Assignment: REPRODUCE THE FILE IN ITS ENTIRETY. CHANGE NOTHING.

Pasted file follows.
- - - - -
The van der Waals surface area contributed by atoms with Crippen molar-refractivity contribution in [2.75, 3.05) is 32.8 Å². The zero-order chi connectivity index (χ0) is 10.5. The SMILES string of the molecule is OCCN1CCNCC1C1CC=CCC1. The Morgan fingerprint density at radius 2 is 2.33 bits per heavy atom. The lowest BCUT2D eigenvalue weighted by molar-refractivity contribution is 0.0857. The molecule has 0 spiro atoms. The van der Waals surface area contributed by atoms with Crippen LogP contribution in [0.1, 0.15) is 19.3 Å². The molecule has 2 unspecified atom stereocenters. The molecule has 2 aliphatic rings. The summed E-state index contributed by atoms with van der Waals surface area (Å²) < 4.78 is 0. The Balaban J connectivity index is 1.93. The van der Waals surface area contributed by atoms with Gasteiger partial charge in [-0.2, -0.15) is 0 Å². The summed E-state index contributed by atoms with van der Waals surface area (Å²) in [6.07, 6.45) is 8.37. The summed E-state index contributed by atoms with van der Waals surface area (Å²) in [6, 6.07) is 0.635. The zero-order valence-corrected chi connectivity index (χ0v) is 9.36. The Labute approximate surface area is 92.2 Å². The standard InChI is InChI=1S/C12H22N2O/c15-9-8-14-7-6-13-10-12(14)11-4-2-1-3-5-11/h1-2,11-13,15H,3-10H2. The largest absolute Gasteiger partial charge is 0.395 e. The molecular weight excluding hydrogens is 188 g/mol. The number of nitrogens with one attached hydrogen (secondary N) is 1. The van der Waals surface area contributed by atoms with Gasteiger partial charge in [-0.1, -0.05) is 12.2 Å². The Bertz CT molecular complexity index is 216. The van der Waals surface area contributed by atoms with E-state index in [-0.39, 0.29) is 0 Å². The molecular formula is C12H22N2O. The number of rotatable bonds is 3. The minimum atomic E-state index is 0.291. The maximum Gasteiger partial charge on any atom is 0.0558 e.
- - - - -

The van der Waals surface area contributed by atoms with Crippen molar-refractivity contribution in [2.75, 3.05) is 32.8 Å². The zero-order chi connectivity index (χ0) is 10.5. The SMILES string of the molecule is OCCN1CCNCC1C1CC=CCC1. The Morgan fingerprint density at radius 2 is 2.33 bits per heavy atom. The lowest BCUT2D eigenvalue weighted by molar-refractivity contribution is 0.0857. The molecule has 0 spiro atoms. The van der Waals surface area contributed by atoms with Crippen LogP contribution in [0.1, 0.15) is 19.3 Å². The molecule has 2 unspecified atom stereocenters. The molecule has 2 aliphatic rings. The summed E-state index contributed by atoms with van der Waals surface area (Å²) < 4.78 is 0. The Balaban J connectivity index is 1.93. The van der Waals surface area contributed by atoms with Gasteiger partial charge in [-0.2, -0.15) is 0 Å². The summed E-state index contributed by atoms with van der Waals surface area (Å²) in [6.07, 6.45) is 8.37. The summed E-state index contributed by atoms with van der Waals surface area (Å²) in [6, 6.07) is 0.635. The zero-order valence-corrected chi connectivity index (χ0v) is 9.36. The Labute approximate surface area is 92.2 Å². The standard InChI is InChI=1S/C12H22N2O/c15-9-8-14-7-6-13-10-12(14)11-4-2-1-3-5-11/h1-2,11-13,15H,3-10H2. The largest absolute Gasteiger partial charge is 0.395 e. The molecular weight excluding hydrogens is 188 g/mol. The number of nitrogens with one attached hydrogen (secondary N) is 1. The van der Waals surface area contributed by atoms with Gasteiger partial charge in [-0.1, -0.05) is 12.2 Å². The Bertz CT molecular complexity index is 216. The van der Waals surface area contributed by atoms with E-state index in [-0.39, 0.29) is 0 Å². The molecular formula is C12H22N2O. The number of rotatable bonds is 3. The minimum atomic E-state index is 0.291. The maximum Gasteiger partial charge on any atom is 0.0558 e.